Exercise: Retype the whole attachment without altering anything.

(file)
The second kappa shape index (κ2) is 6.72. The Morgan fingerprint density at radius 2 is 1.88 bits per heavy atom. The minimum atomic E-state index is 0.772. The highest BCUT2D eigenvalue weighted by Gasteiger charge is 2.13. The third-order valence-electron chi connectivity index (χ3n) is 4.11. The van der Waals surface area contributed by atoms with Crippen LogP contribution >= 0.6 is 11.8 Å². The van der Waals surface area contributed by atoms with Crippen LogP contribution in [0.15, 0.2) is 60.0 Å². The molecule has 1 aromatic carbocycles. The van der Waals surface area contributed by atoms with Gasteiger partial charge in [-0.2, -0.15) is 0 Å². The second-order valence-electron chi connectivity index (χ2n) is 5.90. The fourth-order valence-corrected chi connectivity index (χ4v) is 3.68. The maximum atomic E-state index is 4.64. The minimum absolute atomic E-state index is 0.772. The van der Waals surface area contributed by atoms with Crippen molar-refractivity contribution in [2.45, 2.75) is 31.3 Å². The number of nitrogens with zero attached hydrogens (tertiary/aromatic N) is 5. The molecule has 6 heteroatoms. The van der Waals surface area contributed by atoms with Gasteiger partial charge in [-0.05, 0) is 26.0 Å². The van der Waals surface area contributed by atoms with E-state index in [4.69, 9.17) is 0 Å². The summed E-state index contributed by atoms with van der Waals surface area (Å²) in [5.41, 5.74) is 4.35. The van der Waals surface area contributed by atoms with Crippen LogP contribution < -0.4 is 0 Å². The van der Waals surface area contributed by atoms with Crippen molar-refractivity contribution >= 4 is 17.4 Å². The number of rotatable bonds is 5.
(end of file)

The second kappa shape index (κ2) is 6.72. The Morgan fingerprint density at radius 2 is 1.88 bits per heavy atom. The minimum atomic E-state index is 0.772. The highest BCUT2D eigenvalue weighted by Gasteiger charge is 2.13. The third-order valence-electron chi connectivity index (χ3n) is 4.11. The van der Waals surface area contributed by atoms with Crippen LogP contribution >= 0.6 is 11.8 Å². The van der Waals surface area contributed by atoms with Crippen LogP contribution in [0.15, 0.2) is 60.0 Å². The molecule has 1 aromatic carbocycles. The van der Waals surface area contributed by atoms with Gasteiger partial charge in [-0.2, -0.15) is 0 Å². The second-order valence-electron chi connectivity index (χ2n) is 5.90. The fourth-order valence-corrected chi connectivity index (χ4v) is 3.68. The maximum atomic E-state index is 4.64. The minimum absolute atomic E-state index is 0.772. The van der Waals surface area contributed by atoms with Crippen molar-refractivity contribution in [2.45, 2.75) is 31.3 Å². The number of nitrogens with zero attached hydrogens (tertiary/aromatic N) is 5. The molecule has 6 heteroatoms. The van der Waals surface area contributed by atoms with Gasteiger partial charge in [-0.05, 0) is 26.0 Å². The van der Waals surface area contributed by atoms with E-state index in [4.69, 9.17) is 0 Å². The summed E-state index contributed by atoms with van der Waals surface area (Å²) in [5.41, 5.74) is 4.35. The van der Waals surface area contributed by atoms with Crippen LogP contribution < -0.4 is 0 Å². The van der Waals surface area contributed by atoms with Crippen molar-refractivity contribution >= 4 is 17.4 Å². The number of rotatable bonds is 5.